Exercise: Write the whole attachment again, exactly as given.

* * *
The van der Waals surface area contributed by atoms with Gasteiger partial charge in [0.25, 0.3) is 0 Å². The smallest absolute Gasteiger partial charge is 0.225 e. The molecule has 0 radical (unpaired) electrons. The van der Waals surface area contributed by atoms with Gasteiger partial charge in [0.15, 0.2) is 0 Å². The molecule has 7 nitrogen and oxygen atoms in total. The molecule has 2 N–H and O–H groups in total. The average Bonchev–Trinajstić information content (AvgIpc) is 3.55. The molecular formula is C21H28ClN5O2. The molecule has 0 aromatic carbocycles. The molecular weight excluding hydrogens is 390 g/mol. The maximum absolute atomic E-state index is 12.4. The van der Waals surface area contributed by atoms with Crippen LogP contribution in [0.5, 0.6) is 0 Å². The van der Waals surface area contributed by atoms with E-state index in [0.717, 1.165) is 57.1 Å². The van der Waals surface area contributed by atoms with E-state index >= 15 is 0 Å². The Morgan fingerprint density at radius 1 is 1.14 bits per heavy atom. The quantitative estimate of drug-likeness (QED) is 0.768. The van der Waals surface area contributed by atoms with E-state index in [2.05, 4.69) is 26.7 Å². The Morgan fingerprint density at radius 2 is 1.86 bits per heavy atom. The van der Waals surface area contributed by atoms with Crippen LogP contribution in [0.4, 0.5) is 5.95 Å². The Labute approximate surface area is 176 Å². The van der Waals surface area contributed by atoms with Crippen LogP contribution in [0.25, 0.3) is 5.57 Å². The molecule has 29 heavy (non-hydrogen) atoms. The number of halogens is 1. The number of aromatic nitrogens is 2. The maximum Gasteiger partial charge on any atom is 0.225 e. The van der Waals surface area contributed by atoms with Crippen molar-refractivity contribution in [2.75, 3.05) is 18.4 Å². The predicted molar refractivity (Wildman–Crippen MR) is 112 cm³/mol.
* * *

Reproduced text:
The van der Waals surface area contributed by atoms with Gasteiger partial charge in [0.25, 0.3) is 0 Å². The smallest absolute Gasteiger partial charge is 0.225 e. The molecule has 0 radical (unpaired) electrons. The van der Waals surface area contributed by atoms with Gasteiger partial charge in [0.15, 0.2) is 0 Å². The molecule has 7 nitrogen and oxygen atoms in total. The molecule has 2 N–H and O–H groups in total. The average Bonchev–Trinajstić information content (AvgIpc) is 3.55. The molecular formula is C21H28ClN5O2. The molecule has 0 aromatic carbocycles. The molecular weight excluding hydrogens is 390 g/mol. The maximum absolute atomic E-state index is 12.4. The van der Waals surface area contributed by atoms with Crippen LogP contribution in [0.5, 0.6) is 0 Å². The van der Waals surface area contributed by atoms with E-state index in [0.717, 1.165) is 57.1 Å². The van der Waals surface area contributed by atoms with E-state index >= 15 is 0 Å². The Morgan fingerprint density at radius 1 is 1.14 bits per heavy atom. The quantitative estimate of drug-likeness (QED) is 0.768. The van der Waals surface area contributed by atoms with E-state index in [2.05, 4.69) is 26.7 Å². The Morgan fingerprint density at radius 2 is 1.86 bits per heavy atom. The van der Waals surface area contributed by atoms with Crippen LogP contribution in [0.4, 0.5) is 5.95 Å². The Labute approximate surface area is 176 Å². The van der Waals surface area contributed by atoms with Crippen LogP contribution in [0.25, 0.3) is 5.57 Å². The molecule has 29 heavy (non-hydrogen) atoms. The number of halogens is 1. The number of aromatic nitrogens is 2. The maximum Gasteiger partial charge on any atom is 0.225 e. The van der Waals surface area contributed by atoms with Crippen molar-refractivity contribution in [2.75, 3.05) is 18.4 Å². The predicted molar refractivity (Wildman–Crippen MR) is 112 cm³/mol.